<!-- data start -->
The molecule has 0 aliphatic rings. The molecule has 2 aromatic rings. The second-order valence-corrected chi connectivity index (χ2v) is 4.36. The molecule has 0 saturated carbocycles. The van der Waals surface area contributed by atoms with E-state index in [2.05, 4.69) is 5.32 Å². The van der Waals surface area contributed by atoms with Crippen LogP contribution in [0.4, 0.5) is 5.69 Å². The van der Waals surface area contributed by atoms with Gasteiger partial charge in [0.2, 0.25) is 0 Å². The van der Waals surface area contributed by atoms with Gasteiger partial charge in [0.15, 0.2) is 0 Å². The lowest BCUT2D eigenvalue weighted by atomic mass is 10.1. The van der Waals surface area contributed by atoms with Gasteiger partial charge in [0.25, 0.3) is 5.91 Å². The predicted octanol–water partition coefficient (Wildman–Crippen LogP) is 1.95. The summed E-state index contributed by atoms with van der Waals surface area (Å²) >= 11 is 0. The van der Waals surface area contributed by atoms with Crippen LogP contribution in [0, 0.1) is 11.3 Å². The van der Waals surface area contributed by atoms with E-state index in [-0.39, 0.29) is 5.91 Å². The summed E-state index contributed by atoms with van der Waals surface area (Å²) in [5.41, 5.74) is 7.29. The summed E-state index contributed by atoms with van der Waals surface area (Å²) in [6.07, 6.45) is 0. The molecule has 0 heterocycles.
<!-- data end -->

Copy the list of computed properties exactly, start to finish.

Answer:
The molecule has 0 aliphatic rings. The molecule has 2 aromatic rings. The second-order valence-corrected chi connectivity index (χ2v) is 4.36. The molecule has 0 saturated carbocycles. The van der Waals surface area contributed by atoms with E-state index in [2.05, 4.69) is 5.32 Å². The van der Waals surface area contributed by atoms with Crippen LogP contribution in [0.4, 0.5) is 5.69 Å². The van der Waals surface area contributed by atoms with Gasteiger partial charge in [0.2, 0.25) is 0 Å². The van der Waals surface area contributed by atoms with Gasteiger partial charge in [0.15, 0.2) is 0 Å². The lowest BCUT2D eigenvalue weighted by atomic mass is 10.1. The van der Waals surface area contributed by atoms with Gasteiger partial charge in [0.25, 0.3) is 5.91 Å². The predicted octanol–water partition coefficient (Wildman–Crippen LogP) is 1.95. The summed E-state index contributed by atoms with van der Waals surface area (Å²) >= 11 is 0. The van der Waals surface area contributed by atoms with Crippen LogP contribution in [0, 0.1) is 11.3 Å². The van der Waals surface area contributed by atoms with E-state index in [-0.39, 0.29) is 5.91 Å². The summed E-state index contributed by atoms with van der Waals surface area (Å²) in [5.41, 5.74) is 7.29. The summed E-state index contributed by atoms with van der Waals surface area (Å²) in [6.07, 6.45) is 0. The molecule has 0 heterocycles.